I TOLD HIM that if I had his job, I’d probably be worn down pretty quickly by the more hardcore defendants. He said many people see it that way, but the reality is different. “A lot of robbery cases for example,” said Kelley, “are first offenders who were despondent.” Still, I said, how long can you stand by those who prefer to make it by ripping off others? “It’s really not like you think,” said Kelley. “Years ago , I remember I kept a record of my cases. And at one point, 30 or 40 in a row came from broken homes. In many cases, when the jurors came in with a guilty verdict, they’ve got tears in their eyes.”

HE EXPLAINED that public defenders rarely have clients who are getting fat off crime. They’re usually just desperate souls. Few of those who burglarize homes get much money out of it he said. I told him many would say however much a criminal steals, if he breaks into a home, he is an animal. “I don’t think they’re animals,” said Kelley. “I’m not saying that a man who does that is right. It’s wrong. And he should be punished. But the man’s not an animal. There’s some good in everybody.” I asked about defending those he suspected might be guilty. “Well,” said Kelley, “if you were accused and you were innocent, you wouldn’t want your lawyer wondering whether or not you were worth defending.” It’s a fine system, he said, and it could not survive if lawyers on both sides did not perform their roles. I’d already taken an hour of his day, I jumped to my last few questions. What would you say to a young public defender just starting? What is the key to lasting 25 years? Idealism, mostly?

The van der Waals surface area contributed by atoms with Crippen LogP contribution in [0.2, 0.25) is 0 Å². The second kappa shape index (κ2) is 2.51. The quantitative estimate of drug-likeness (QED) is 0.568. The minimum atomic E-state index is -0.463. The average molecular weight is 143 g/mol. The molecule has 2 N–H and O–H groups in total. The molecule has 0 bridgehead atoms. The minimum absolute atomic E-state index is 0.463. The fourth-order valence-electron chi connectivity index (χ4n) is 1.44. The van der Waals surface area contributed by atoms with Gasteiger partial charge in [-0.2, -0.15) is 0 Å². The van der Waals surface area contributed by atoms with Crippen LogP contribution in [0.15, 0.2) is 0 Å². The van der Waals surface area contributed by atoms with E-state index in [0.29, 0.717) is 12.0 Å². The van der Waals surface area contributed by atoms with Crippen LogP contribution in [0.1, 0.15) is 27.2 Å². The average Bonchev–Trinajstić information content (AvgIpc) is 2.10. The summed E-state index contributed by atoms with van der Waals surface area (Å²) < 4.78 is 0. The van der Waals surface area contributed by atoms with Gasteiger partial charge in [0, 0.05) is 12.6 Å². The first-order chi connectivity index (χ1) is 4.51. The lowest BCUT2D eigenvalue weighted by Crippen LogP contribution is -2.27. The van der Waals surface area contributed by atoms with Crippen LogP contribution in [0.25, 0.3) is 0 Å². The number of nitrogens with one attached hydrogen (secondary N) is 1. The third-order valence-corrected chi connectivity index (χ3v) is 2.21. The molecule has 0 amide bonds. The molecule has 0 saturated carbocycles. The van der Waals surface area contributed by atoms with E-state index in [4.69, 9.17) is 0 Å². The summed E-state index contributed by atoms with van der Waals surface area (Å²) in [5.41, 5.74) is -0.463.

HE SAID, IDEALISM is only a small part of it. Mostly, it was being dedicated to hard work. “You often have to go visit clients in jail on nights and weekends,’ he said. “Sometimes I’d take my kids with me. They’d say “We’re going to daddy’s jail.’” I put down the question list then and came back to what first intrigued me about him. How, after 25 years dealing daily with people charged with murder, rape and robbery, could he not be a little jaded about human nature? “They all have good points,” said Kelley. He told me of the guy who’d won the Purple Heart, and the good father, and others and others and others. The courts, he said, are not full of evil people; they’re full of just people led toward bad by an outside influence: liquor, trauma, desperation. Most, he said, will pay for what they’ve done, but all have a right to an advocate who will ensure they get as good a chance as they can.

I LEFT THINKING that Paul Kelley has more faith in human nature than I could ever have. Like many others, I’d often like to just throw away the key. But it has been said that the measure of a nation’s civility is how well it takes care of its difficult cases. Kelley helps take care of ours. I think most of us are grateful there are hard-working idealist like him who will.